COMPARISON OF THIMEROSAL EFFECTIVENESS IN THE FORMULATION OF EYE DROPS CONTAINING NEOMYCIN SULFATE AND CHLORAMPHENICOL


Marline Abdassah, Sri Agung Fitri Kusuma

Abstract


Objective: This study was aimed to compare the preservative efficacy of thimerosal in eye drops formulation containing neomycin sulfate and chloramphenicol as the active agents. Methods: Determination of thimerosal concentration in combinations with chloramphenicol and neomycin sulfate was carried out using the agar diffusion method. Then the thimerosal in effective and minimal concentration was formulated into eye drops, each with 0.5% neomycin sulfate and 0.5% chloramphenicol as the active ingredient. Evaluation of eye drops was carried out for 28 days, which included: visual observation, pH measurement, sterility and effectiveness test. Results: Thimerosal at a minimum concentration of 0.001% remain provide antibacterial activity against common eyes contaminants. Both eye drops containing neomycin sulfate and chloramphenicol resulted clear solution, sterile, and stable in the pH and antibacterial potency,showed the efficacy of thimerosal’s role in eye drops at the lowest concentration. But, the thimerosal stability as a preservative agent was affected by the pH values of the eye drops solution. Therefore, the effectivity of thimerosal in chloramphenicol (pH 7.19-7.22) was better than neomycin sulfate (6.45-6.60). Compared with F0 (without thimerosal), the increasing of inhibitory diameter in F1 and F2 from both eye drops formula exhibited the significant role of thimerosal as the preservative agent.The synergistic effect of the preservative agent in the formula produced a better product stability than the eye drop without thimerosal. Conclusion: Thimerosal at a minimum concentration of 0.001% exhibited effective concentration as preservative in eye drops containing 0.5% neomycin sulfate and 0.5% chloramphenicol.  Objective: This study was aimed to compare the preservative efficacy of thimerosal in eye drops formulation containing neomycin sulfate and chloramphenicol as the active agents.

 

Methods: Determination of thimerosal concentration in combinations with chloramphenicol and neomycin sulfate was carried out using the agar diffusion method. Then the thimerosal in effective and minimal concentration was formulated into eye drops, each with 0.5% neomycin sulfate and 0.5% chloramphenicol as the active ingredient. Evaluation of eye drops was carried out for 28 days, which included: visual observation, pH measurement, sterility and effectiveness test. Results: Thimerosal at a minimum concentration of 0.001% remain provide antibacterial activity against common eyes contaminants. Both eye drops containing neomycin sulfate and chloramphenicol resulted clear solution, sterile, and stable in the pH and antibacterial potency, showed the efficacy of thimerosal’s role in eye drops at the lowest concentration. But, the thimerosal stability as a preservative agent was affected by the pH values of the eye drops solution. Therefore, the effectivity of thimerosal in chloramphenicol (pH 7.19-7.22) was better than neomycin sulfate (6.45-6.60). Compared with F0 (without thimerosal), the increasing of inhibitory diameter in F1 and F2 from both eye drops formula exhibited the significant role of thimerosal as the preservative agent. The synergistic effect of the preservative agent in the formula produced a better product stability than the eye drop without thimerosal.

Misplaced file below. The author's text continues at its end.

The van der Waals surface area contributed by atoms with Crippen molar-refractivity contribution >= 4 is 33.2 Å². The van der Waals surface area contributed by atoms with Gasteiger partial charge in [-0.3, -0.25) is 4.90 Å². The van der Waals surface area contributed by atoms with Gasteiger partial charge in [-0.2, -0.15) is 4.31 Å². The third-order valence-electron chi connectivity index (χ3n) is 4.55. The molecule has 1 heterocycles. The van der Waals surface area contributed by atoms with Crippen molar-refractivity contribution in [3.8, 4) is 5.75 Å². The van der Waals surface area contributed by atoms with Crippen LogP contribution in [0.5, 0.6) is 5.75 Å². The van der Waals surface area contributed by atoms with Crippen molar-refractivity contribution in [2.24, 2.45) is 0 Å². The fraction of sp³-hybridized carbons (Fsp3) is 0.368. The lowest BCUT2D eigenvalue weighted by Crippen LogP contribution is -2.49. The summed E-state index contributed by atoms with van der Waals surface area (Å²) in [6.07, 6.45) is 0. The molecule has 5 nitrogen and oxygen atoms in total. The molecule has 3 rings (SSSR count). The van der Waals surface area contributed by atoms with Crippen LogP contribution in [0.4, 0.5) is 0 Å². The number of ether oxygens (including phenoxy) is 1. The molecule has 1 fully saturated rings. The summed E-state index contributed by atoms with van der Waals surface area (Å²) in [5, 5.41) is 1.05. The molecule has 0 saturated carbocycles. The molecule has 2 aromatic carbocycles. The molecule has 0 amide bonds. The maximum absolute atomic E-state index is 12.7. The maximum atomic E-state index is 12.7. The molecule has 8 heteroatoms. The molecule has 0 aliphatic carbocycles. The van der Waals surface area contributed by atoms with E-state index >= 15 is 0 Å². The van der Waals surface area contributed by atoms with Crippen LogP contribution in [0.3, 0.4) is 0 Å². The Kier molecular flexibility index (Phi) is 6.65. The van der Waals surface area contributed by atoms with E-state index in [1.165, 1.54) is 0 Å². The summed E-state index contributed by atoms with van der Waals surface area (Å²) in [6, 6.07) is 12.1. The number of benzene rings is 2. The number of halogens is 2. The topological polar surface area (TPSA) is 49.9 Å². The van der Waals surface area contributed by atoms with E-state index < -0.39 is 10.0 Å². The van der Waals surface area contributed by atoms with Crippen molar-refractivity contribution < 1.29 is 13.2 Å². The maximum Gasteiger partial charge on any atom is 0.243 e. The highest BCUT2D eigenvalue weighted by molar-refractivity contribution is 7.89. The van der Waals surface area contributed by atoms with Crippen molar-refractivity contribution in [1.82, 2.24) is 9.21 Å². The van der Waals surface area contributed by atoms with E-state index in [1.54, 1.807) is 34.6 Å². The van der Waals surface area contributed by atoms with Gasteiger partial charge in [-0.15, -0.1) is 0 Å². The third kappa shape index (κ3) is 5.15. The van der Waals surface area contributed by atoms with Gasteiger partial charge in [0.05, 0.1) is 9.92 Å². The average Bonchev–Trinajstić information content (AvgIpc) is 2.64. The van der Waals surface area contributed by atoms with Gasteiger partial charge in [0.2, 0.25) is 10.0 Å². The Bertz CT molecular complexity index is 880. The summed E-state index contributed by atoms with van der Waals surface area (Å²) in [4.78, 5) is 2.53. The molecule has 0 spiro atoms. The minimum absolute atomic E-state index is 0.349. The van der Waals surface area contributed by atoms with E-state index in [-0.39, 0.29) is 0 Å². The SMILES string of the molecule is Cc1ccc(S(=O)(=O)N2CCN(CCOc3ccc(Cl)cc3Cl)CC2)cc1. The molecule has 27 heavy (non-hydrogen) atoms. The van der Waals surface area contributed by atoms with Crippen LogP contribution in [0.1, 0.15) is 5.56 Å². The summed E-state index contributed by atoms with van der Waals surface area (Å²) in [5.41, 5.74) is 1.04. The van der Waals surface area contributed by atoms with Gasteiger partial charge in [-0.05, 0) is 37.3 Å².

Conclusion: Thimerosal at a minimum concentration of 0.001% exhibited effective concentration as preservative in eye drops containing 0.5% neomycin sulfate and 0.5% chloramphenicol.

 

Keywords: thimerosal, eye drops, neomycin sulfate, chloramphenicol.

Objective: This study was aimed to compare the preservative efficacy of thimerosal in eye drops formulation containing neomycin sulfate and chloramphenicol as the active agents.

 

Methods: Determination of thimerosal concentration in combinations with chloramphenicol and neomycin sulfate was carried out using the agar diffusion method. Then the thimerosal in effective and minimal concentration was formulated into eye drops, each with 0.5% neomycin sulfate and 0.5% chloramphenicol as the active ingredient.Evaluation of eye drops was carried out for 28 days, which included: visual observation, pH measurement, sterility and effectiveness test. Results: Thimerosal at a minimum concentration of 0.001% remain provide antibacterial activity against common eyes contaminants. Both eye drops containing neomycin sulfate and chloramphenicol resulted clear solution, sterile, and stable in the pH and antibacterial potency,showed the efficacy of thimerosal’s role in eye drops at the lowest concentration. But, the thimerosal stability as a preservative agent was affected by the pH values of the eye drops solution. Therefore, the effectivity of thimerosal in chloramphenicol (pH 7.19-7.22) was better than neomycin sulfate (6.45-6.60). Compared with F0 (without thimerosal), the increasing of inhibitory diameter in F1 and F2 from both eye drops formula exhibited the significant role of thimerosal as the preservative agent.The synergistic effect of the preservative agent in the formula produced a better product stability than the eye drop without thimerosal.  

Conclusion:Thimerosal at a minimum concentration of 0.001% exhibited effective concentration as preservative in eye drops containing 0.5% neomycin sulfate and 0.5% chloramphenicol.


Keywords